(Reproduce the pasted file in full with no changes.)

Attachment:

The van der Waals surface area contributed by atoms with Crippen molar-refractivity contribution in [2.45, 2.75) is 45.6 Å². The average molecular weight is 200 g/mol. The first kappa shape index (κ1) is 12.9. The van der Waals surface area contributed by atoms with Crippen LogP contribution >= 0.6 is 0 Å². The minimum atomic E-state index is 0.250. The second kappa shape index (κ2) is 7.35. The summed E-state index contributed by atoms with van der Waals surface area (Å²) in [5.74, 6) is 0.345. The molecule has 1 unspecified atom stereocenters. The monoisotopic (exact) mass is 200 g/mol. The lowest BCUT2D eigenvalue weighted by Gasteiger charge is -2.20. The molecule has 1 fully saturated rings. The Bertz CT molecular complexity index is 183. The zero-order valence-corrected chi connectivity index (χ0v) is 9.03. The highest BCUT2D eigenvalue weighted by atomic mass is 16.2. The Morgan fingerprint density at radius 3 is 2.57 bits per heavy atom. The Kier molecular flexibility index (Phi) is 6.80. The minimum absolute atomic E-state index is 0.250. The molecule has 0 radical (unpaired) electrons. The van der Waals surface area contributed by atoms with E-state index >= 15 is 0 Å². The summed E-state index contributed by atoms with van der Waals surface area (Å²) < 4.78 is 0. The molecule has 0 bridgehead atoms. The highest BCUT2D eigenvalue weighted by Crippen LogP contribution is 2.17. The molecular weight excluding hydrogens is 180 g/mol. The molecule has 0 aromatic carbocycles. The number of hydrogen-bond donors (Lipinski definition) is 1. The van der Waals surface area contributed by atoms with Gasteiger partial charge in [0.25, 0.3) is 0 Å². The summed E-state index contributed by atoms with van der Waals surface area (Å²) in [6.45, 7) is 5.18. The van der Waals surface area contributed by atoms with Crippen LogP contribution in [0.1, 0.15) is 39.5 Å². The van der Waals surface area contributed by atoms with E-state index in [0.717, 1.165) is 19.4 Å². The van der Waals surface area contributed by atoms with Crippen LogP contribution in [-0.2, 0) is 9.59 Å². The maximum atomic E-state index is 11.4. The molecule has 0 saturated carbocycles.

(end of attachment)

The van der Waals surface area contributed by atoms with Crippen molar-refractivity contribution in [2.45, 2.75) is 45.6 Å². The average molecular weight is 200 g/mol. The first kappa shape index (κ1) is 12.9. The van der Waals surface area contributed by atoms with Crippen LogP contribution >= 0.6 is 0 Å². The minimum atomic E-state index is 0.250. The second kappa shape index (κ2) is 7.35. The summed E-state index contributed by atoms with van der Waals surface area (Å²) in [5.74, 6) is 0.345. The molecule has 1 unspecified atom stereocenters. The monoisotopic (exact) mass is 200 g/mol. The lowest BCUT2D eigenvalue weighted by Gasteiger charge is -2.20. The molecule has 1 fully saturated rings. The Bertz CT molecular complexity index is 183. The zero-order valence-corrected chi connectivity index (χ0v) is 9.03. The highest BCUT2D eigenvalue weighted by atomic mass is 16.2. The Morgan fingerprint density at radius 3 is 2.57 bits per heavy atom. The Kier molecular flexibility index (Phi) is 6.80. The minimum absolute atomic E-state index is 0.250. The molecule has 0 radical (unpaired) electrons. The van der Waals surface area contributed by atoms with E-state index >= 15 is 0 Å². The summed E-state index contributed by atoms with van der Waals surface area (Å²) < 4.78 is 0. The molecule has 0 bridgehead atoms. The highest BCUT2D eigenvalue weighted by Crippen LogP contribution is 2.17. The molecular weight excluding hydrogens is 180 g/mol. The molecule has 0 aromatic carbocycles. The number of hydrogen-bond donors (Lipinski definition) is 1. The van der Waals surface area contributed by atoms with Gasteiger partial charge in [0.25, 0.3) is 0 Å². The summed E-state index contributed by atoms with van der Waals surface area (Å²) in [6.45, 7) is 5.18. The van der Waals surface area contributed by atoms with Crippen LogP contribution in [0.1, 0.15) is 39.5 Å². The van der Waals surface area contributed by atoms with E-state index in [0.717, 1.165) is 19.4 Å². The van der Waals surface area contributed by atoms with Crippen LogP contribution in [-0.2, 0) is 9.59 Å². The maximum atomic E-state index is 11.4. The molecule has 0 saturated carbocycles.